first thing I got into, in the early 90’s. 
Because of its open door/all ages policies, I saw lots of amazing bands
of that era.   Punk shaped my tastes in
years to come.  And early skate vid[eo]
soundtracks.
What was your home
like when you were growing up?  Was there
a lot of music around or were any of your close relatives musicians?
My mother was the musician in my family.  She’s an amazing piano player.
What do you
consider your first real exposure to music to be?
My parent’s record collection and the instruments lying
around our family home.   
If you were to
pick a moment, a moment that seemed to change everything and opened your eyes
to the infinite possibilities that music presents, what would it be?
I remember listening to Cream’s Disraeli Gears as an
adolescent.  I’m not sure how old I was,
but it was my first real taste of electric guitars.  Mind blown. 
Then in high school, the older punks started making me mixtapes; good
taste for youngsters.  Circle Jerks,
Curtis Mayfield, Black Flag, Motörhead, Neil Young.  The older dirt bags definitely opened my eyes
to real possibilities in music.  I went
from someone obsessed with skateboarding, to someone obsessed with mixtapes and
record collecting.
When did you
decide that you wanted to start writing and performing your own music?  What brought that decision about for you?
When I was sixteen, I went and saw the bay area punk band
Econochrist at a Queen Street west country and western/dive called Bronco’s, in
Toronto’s west end.  I remember that was
my first time thinking that I could start a band.  I was focused on the revelation.  Soon after, my friends and I started making
noise in our parent’s basements.
What was your
first instrument?  When and how did you
get that?
My family always had instruments lying around, drums,
acoustic guitars and pianos and such, but I saved up from my first job, to buy
a shitty electric guitar and a Peavey Rage. 
My first real deadbeat instruments.
How did you all
meet and when would that have been?
Andrew and I go back to The Deadly Snakes days.  I joined the band for their last two records,
Ode To Joy and Porcella.  We all met
through years of hangin’ in Toronto.  I
guess I met Jay and Chris through Andre Ethier the singer of The Deadly
Snakes.  They’ve been part of Andre’s
band through out the years.   I met
Nicole at a Happy Endings’ show.
What led to the
formation of Comet Control and when was that?
Andrew and I wanted to keep playing after Quest for Fire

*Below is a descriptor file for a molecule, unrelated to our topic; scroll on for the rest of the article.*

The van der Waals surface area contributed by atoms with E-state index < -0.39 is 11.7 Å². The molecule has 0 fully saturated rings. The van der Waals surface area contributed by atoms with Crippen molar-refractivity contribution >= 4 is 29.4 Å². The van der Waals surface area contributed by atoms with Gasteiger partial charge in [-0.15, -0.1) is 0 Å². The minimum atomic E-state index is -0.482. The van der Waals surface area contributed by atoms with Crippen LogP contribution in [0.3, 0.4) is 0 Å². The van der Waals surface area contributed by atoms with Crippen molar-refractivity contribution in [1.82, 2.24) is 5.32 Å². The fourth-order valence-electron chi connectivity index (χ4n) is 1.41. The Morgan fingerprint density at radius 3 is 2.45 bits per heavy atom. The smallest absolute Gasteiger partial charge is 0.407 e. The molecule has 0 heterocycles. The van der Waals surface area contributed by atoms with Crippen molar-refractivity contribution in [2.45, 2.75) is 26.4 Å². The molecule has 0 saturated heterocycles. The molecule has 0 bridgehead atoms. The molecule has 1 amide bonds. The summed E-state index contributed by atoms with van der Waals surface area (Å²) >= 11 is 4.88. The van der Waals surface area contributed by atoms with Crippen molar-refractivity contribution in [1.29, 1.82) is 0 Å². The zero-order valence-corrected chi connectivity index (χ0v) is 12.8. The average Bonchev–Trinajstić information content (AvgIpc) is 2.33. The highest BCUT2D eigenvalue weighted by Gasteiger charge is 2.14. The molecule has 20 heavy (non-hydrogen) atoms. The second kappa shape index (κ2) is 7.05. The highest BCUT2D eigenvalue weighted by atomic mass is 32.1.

broke up.  We had a few Quest For Fire
songs that we wanted to record, songs that we were playing on the last Quest
For Fire tour.  Nicole and I had already
talked about doing a music project together, so, it was a pretty natural transition
into Comet Control.  We called Jay Anderson
of Biblical and started to work on songs/direction.  In the spring of 2013, we dove into making a
record.
I dig the
name!  It summons these swirling
psychedelic landscapes of lights flashing in the darkness for me.  What does Comet Control mean or refer to in
the context of the band name?  Who came
up with it and how did you all go about choosing it?
Nicole came up with the name…  Sounded cool.
Is there any sort
of creed, code, ideal or mantra that the band shares or lives by?
“He, or she, who leaves the pack, must find their ‘effin own
way back”.  Pretty handy, used that one
in a few groups.
Where’s Comet
Control located at right now? How would you describe the local music scene
where you all are at?
We all live in the west end of downtown Toronto.  It’s an amazing city with a pretty colorful
music scene.  Sometimes it feels kinda
dirty, playing a music business game in a big stinky city.  Other times, it feels really easy and
exciting.   It’s usually easy and
exciting when you’re playing small local shows with your friend’s bands…  Party Island.
Do you fee like
you’re very involved in the local scene? 
Do you book or attend a lot of local shows or anything?
None of us book shows, but we all try to go out as much as
we can to see friend’s bands.  Sometimes
it’s hard to go out in Toronto, because there’s something going on every night
of the week.  You’re usually afraid to
get swept into a party hole, but we all bump into each other, drunk on the
town, from time to time.
Has the local
scene played an integral role in the sound, history or evolution of Comet
Control in your opinion or do you all feel like you could be doing what you’re
doing regardless of where you were at or surrounded by, and stuff?